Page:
Shapiro et al. (2006) designed an elective course for third- and fourth-year medical students called “The Art of Doctoring.” The course was two weeks over an eight-month period, and included 25 small group contact hours, 15 hours of reading (including on the topic of compassion), and 80 hours of completing assignments which included self-monitoring, writing assignments, and a personal project of application of course skills during clinic. The course also makes use of poetry and short stories to assist in generating affective states such as those associated with compassion. While the course had several goals, it also included helping students develop “empathy and compassion towards patients.” While quantitative and qualitative student evaluations indicated a “favorable response to the course,” no data were reported on changes in compassion. The authors conclude that “when students are given the time and guidance to attend to the process as well as the content of medicine, they report becoming more empathic, compassionate and caring, more self-aware, and better able to learn from their ongoing clinical experience” (p. 34).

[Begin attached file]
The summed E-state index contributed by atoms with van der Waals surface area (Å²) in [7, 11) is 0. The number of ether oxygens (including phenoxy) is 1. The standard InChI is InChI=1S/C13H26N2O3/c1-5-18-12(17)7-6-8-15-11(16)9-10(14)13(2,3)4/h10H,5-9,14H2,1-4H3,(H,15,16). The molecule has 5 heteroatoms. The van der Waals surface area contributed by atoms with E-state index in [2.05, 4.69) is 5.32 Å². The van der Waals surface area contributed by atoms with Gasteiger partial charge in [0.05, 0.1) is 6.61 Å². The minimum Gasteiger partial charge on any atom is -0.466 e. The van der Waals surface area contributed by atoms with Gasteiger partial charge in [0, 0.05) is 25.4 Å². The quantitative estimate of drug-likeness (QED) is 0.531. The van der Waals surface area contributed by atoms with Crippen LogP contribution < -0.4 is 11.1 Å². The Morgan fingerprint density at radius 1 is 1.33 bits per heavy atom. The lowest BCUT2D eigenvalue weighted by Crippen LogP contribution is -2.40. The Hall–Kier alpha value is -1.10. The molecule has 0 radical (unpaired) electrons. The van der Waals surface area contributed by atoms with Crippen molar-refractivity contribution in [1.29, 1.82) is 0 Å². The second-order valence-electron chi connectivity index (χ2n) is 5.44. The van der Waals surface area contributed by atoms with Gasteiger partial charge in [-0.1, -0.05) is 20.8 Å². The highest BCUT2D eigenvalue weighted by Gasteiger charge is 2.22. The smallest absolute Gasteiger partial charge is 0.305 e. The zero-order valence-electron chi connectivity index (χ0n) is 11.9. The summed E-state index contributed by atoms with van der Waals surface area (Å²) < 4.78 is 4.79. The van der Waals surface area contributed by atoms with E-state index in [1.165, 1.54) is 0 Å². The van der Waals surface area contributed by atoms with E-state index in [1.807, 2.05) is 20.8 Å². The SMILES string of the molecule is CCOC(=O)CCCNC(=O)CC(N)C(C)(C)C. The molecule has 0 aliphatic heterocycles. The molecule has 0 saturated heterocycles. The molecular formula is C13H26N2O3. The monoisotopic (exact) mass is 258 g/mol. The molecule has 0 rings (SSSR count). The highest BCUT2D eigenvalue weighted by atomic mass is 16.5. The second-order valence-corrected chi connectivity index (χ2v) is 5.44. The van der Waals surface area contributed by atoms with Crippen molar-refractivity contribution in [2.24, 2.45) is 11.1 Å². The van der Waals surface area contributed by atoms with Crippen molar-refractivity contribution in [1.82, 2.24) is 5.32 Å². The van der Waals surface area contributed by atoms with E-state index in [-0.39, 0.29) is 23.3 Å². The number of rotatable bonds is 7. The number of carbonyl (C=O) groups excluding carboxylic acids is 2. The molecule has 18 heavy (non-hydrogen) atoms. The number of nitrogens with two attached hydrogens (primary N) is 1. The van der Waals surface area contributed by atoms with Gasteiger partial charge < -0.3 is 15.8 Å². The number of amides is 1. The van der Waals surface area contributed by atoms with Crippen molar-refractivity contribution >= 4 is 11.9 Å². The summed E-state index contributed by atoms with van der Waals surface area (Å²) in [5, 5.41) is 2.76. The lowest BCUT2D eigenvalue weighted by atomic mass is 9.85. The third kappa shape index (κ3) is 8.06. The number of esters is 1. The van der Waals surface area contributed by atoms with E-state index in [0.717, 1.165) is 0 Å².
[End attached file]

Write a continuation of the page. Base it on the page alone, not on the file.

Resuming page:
As described by Geary et al. (2014), the University of Texas Medical Branch, Galveston (UTMB-Health) implemented a new track called “The Physician Healer Track,” designed to help students “maintain their innate compassion and humanity and to grow these personal skills in relation to clinical care” (p. 203, for more details on the program, see: www.utmb.edu/pedi_ed/PHT/default.asp). Given that 2014 was the first year of the program, the authors write that “it is too early to evaluate its impact” though they do report that “student enthusiasm has been high” as the program had 40 students sign up and the ultimately limited enrollment to 24 students (10 percent of the class). In their paper, the authors included qualitative comments from two second-year students who reported this track as being an important aspect of their medical school training.
It has been said that “compassion for others is surely a motivating factor for most that join the nursing profession. Indeed it could be argued that nursing care is synonymous with compassion. However, the degree to which nurses balance this care by extending compassion and care to themselves is given little attention” (Mills et al., 2015, p. 791). There has been a fair amount of research on compassion in practicing nurses (e.g. Armstrong et al., 2000; Fry et al., 2013; Heffernan et al., 2010; Horsburgh and Ross, 2013; Kret, 2011; Smith et al., 2014; van der Cingel, 2011). However, when examining nursing students specifically, the empirical literature is a bit sparse.